Understanding how inflation works and its effect on assets is critical to investing and growing wealth. Even if you work very hard and save, if you are keeping all or most of your money in cash (or in a bank account), it will be difficult to grow wealthy because your money will be stolen by inflation each year even as it sits in a bank vault. This is why it is critical to buy assets that will grow in value faster than the rate of inflation if you are saving money for a long period of time. Today I thought I would discuss some concepts.
But first, what is money exactly? Money is a marker – an IOU basically for some work that you did or something you dug up from the ground. Fundamentally, money is a way to store some work you did in order to be able to get someone else to provide the same amount of work in the future.
If you are a farmer and grow corn, for example, and you needed a new tool, you might go and find a blacksmith selling the tool you need and trade some of the corn you grew for it. The price would vary, depending on how much the blacksmith wanted the corn and how much you wanted the tool, but basically the amount of labor the blacksmith put into making the tool would equal the amount of labor you put into growing the corn. Because you are better at growing corn and he is better at making tools, you each spend your time doing what you do well and trade rather than trying to produce everything you need by yourselves.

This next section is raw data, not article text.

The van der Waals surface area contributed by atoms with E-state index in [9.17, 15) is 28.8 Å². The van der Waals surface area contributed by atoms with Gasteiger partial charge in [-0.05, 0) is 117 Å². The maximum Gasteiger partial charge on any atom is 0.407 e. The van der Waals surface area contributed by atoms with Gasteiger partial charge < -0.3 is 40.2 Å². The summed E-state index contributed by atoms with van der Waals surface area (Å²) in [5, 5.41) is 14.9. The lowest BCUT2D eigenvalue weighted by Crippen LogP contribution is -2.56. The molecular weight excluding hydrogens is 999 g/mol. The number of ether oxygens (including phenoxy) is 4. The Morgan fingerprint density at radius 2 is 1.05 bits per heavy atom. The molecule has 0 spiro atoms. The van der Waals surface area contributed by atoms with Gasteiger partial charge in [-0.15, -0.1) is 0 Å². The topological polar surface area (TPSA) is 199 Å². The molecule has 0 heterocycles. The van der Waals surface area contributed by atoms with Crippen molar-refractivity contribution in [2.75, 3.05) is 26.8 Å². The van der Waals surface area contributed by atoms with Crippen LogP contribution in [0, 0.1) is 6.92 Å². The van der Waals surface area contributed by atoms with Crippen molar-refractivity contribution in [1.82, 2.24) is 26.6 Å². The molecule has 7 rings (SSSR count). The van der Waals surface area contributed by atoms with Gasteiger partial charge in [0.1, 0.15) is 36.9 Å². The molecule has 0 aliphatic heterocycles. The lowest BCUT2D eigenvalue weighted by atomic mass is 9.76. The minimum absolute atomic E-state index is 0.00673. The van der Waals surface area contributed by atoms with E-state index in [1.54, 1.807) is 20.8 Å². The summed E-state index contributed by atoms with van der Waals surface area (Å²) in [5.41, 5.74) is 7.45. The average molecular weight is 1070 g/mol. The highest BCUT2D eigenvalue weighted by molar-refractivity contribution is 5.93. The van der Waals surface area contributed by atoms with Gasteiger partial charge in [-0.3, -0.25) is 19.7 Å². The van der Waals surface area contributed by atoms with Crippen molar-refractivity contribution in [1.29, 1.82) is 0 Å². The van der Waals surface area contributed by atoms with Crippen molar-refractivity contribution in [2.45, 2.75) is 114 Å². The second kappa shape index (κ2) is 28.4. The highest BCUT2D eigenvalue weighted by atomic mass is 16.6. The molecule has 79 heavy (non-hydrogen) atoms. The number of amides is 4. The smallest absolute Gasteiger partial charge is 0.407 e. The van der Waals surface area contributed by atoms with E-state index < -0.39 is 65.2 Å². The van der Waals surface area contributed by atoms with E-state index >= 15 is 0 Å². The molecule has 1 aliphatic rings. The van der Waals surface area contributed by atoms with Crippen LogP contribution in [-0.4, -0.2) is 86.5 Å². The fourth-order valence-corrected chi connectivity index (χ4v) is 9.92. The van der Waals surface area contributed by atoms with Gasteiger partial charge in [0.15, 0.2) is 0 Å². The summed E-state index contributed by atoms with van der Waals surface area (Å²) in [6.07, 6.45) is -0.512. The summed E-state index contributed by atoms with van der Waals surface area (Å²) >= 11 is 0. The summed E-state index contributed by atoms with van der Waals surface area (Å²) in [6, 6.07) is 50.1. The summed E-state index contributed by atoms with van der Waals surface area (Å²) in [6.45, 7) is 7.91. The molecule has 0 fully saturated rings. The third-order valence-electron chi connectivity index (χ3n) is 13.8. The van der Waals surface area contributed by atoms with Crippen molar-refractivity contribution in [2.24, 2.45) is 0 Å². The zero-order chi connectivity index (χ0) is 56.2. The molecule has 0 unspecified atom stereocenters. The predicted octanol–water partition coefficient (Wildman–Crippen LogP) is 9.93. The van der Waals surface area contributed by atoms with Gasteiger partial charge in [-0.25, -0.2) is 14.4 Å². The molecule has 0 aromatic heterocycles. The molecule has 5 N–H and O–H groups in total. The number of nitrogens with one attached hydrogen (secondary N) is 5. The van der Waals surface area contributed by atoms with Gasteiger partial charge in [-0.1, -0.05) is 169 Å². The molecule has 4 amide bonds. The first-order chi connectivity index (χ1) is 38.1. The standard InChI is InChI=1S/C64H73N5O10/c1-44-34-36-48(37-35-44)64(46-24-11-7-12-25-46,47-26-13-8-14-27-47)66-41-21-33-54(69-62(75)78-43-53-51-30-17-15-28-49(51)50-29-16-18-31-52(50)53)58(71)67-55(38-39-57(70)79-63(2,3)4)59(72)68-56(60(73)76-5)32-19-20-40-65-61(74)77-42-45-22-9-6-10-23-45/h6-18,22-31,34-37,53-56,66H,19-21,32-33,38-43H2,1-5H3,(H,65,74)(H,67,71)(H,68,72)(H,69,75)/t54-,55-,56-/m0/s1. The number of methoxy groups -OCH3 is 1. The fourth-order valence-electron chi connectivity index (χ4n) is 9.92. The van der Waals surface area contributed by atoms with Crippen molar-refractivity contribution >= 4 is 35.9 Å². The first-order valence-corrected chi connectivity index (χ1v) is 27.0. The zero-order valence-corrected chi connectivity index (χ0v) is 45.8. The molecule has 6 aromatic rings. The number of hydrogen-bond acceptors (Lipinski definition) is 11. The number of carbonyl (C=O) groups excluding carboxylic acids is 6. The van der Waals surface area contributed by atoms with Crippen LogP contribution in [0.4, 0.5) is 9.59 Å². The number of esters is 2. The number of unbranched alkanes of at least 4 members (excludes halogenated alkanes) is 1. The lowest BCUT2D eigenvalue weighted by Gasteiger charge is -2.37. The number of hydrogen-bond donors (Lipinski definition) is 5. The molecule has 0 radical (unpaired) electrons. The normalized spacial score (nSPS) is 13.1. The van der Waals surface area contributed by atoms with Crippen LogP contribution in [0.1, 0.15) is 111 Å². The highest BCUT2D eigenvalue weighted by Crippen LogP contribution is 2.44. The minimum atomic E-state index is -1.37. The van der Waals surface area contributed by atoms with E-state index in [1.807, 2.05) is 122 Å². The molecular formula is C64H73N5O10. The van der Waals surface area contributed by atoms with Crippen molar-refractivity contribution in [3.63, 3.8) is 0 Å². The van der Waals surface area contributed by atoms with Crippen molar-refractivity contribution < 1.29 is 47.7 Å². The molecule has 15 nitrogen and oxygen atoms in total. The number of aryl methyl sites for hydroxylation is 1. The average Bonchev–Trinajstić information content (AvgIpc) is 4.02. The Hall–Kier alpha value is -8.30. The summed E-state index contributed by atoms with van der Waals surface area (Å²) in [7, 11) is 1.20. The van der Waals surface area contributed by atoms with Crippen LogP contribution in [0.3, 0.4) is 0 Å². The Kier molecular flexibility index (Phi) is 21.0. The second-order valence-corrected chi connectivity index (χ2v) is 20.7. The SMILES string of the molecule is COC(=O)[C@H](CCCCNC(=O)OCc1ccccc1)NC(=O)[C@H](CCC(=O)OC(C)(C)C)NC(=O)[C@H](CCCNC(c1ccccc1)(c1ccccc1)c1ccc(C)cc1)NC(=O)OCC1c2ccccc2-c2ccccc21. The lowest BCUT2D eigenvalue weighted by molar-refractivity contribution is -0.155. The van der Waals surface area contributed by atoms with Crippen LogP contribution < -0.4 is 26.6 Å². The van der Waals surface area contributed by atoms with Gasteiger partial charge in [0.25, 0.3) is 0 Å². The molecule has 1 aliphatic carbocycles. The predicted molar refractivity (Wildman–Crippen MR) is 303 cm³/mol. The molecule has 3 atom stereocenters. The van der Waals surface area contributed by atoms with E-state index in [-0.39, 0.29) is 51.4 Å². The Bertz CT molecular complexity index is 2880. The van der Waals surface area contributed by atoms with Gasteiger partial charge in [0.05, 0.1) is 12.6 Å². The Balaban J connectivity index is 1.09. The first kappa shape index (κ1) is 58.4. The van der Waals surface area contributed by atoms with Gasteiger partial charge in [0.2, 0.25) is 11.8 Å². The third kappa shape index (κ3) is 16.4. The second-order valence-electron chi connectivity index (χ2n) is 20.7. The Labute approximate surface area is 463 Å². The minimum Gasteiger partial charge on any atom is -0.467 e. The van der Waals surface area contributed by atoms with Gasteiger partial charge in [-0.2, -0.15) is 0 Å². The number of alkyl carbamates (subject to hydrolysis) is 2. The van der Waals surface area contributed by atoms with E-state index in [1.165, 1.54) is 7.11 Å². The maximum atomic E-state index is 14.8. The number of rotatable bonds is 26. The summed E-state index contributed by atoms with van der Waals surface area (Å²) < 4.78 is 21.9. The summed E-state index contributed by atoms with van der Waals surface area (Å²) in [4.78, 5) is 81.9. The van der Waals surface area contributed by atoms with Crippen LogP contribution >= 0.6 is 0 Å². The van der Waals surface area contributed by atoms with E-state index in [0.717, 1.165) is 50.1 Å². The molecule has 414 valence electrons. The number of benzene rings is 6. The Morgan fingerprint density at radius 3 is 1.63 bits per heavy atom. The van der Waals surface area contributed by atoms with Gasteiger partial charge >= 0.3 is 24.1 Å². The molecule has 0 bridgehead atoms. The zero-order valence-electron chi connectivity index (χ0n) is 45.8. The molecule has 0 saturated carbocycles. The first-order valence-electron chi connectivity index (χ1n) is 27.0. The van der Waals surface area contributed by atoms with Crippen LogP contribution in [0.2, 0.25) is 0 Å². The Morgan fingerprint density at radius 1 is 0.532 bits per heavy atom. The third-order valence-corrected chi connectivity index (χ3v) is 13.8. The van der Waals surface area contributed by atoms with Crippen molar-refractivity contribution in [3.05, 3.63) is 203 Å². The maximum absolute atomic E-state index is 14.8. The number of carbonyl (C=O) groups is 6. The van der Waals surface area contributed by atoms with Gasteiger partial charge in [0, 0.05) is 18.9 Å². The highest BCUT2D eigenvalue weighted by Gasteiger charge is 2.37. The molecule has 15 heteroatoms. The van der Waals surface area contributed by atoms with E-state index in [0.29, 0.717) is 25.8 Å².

Now it may be difficult to find a blacksmith who produced the tool you want who wanted corn, however. For this reason, money was invented as a way to make it easy to trade goods. If people trade what they produce to someone who wants it for money, they can then exchange the money with someone else who has the goods they need rather than needing to find someone who wants to make a direct trade. The free enterprise system makes this work almost by magic in that if someone produces something that someone else wants, they will be able to sell it, but if they make something others don’t want, then it will not sell. People soon learn to produce things that others want, and in the right qualities, so production eventually matches needs. Things that are the most needed sell the most and for the best prices, encouraging more people to make them.